American Literature from 1789 to 1900

Course Number: ENGL 103A
Prerequisites: Writing 2, or 50, or 109, or English 10 or upper-division standing
General Education Areas Fulfilled: Check on GOLD
Catalog Course Entry: ENGL 103A
Quarter: Summer A 2012
Day(s): MTWR
Time: 3:30 - 4:35 PM
Location: GIRV 1115
Not open for credit to students who have completed 136B.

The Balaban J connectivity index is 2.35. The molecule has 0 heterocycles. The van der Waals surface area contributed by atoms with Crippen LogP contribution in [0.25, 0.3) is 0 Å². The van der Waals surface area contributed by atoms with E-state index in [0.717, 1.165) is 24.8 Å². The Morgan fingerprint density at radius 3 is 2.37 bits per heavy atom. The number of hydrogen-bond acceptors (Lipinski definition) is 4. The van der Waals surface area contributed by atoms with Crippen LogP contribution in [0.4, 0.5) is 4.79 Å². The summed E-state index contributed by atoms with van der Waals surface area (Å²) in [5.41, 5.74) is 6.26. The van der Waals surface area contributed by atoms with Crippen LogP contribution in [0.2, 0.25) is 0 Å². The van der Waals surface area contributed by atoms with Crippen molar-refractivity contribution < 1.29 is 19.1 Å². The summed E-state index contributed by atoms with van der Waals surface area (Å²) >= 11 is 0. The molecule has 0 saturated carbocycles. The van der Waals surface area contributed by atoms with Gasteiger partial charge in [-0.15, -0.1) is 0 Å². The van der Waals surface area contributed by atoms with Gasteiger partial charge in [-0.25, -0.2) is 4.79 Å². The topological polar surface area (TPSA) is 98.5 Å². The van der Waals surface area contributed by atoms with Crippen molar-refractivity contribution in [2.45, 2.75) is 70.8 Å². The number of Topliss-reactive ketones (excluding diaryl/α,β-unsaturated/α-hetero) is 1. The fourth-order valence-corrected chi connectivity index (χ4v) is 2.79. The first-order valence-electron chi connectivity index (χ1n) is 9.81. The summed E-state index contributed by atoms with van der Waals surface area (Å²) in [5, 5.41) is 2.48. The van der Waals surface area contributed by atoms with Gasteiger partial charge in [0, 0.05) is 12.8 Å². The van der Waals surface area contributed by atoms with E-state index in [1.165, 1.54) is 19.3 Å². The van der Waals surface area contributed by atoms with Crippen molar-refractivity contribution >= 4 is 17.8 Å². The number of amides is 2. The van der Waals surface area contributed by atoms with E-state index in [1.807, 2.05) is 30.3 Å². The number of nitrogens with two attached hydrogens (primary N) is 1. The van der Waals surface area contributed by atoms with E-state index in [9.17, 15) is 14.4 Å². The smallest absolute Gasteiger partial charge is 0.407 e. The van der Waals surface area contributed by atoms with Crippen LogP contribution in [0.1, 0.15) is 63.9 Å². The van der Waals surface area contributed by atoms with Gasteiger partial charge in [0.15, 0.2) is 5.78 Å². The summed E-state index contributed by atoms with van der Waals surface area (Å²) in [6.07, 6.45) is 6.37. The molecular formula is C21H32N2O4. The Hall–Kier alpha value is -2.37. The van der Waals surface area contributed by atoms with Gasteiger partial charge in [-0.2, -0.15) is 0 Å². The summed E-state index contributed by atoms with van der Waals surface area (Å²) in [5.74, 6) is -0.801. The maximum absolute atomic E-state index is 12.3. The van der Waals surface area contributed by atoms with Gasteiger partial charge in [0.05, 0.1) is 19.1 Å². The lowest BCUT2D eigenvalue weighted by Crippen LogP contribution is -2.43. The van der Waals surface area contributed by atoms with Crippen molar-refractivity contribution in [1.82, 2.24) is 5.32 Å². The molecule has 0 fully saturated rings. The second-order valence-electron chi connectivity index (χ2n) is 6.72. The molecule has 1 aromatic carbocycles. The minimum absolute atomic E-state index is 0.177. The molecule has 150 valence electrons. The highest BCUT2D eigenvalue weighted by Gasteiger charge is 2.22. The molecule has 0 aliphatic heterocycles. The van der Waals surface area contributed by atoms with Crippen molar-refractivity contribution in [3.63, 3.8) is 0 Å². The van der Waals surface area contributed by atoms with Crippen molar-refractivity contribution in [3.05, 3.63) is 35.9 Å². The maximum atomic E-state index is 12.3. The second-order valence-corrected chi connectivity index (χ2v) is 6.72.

Nations aren't born; they're made. During this 2012 election season we will take a hard look at the formative period of the United States through its literature. We'll try to gain as many perspectives as possible on an inherently slippery phenomenon: a nation and a people in a process of becoming. How were competing notions of nationhood and identity circulated in the discourse of the late 18th and early 19th century, and what effects did they produce? We'll consider the "United States" not as a fixed entity, but as a series of discursive productions; not only a collection of attitudes and social formations reflected in its contemporary texts but as a set of (sometimes opposing) identities constructed through the very circulation of those texts. How did a set of "national characteristics" come to be defined, and at what cost? In producing a new identity, "The American," which types and identities were excluded; who was the American defined against? What were the competing claims on identity made by "Old World" ancestry, religion, and economic interests? The stabilization of an American identity was never a fait accompli; these processes are ongoing to the present day. We will attempt to trace a series of becomings and mutations through American literature from these formative texts through the literary masterpieces of the antebellum period (including Emerson, Thoreau, Whitman, Melville, and others) and through the explosive fragmentation of American identity during the Civil War and westward expansion, as the "one size fits all" American identity ruptured from the pressures of what it was meant to contain, producing a rich panoply of literature in the second half of the 19th century that trace many of the fault lines and sites of twenty-first century contestations of identity, values, and relationships to nature, land, and the world at large in the not-so-United States.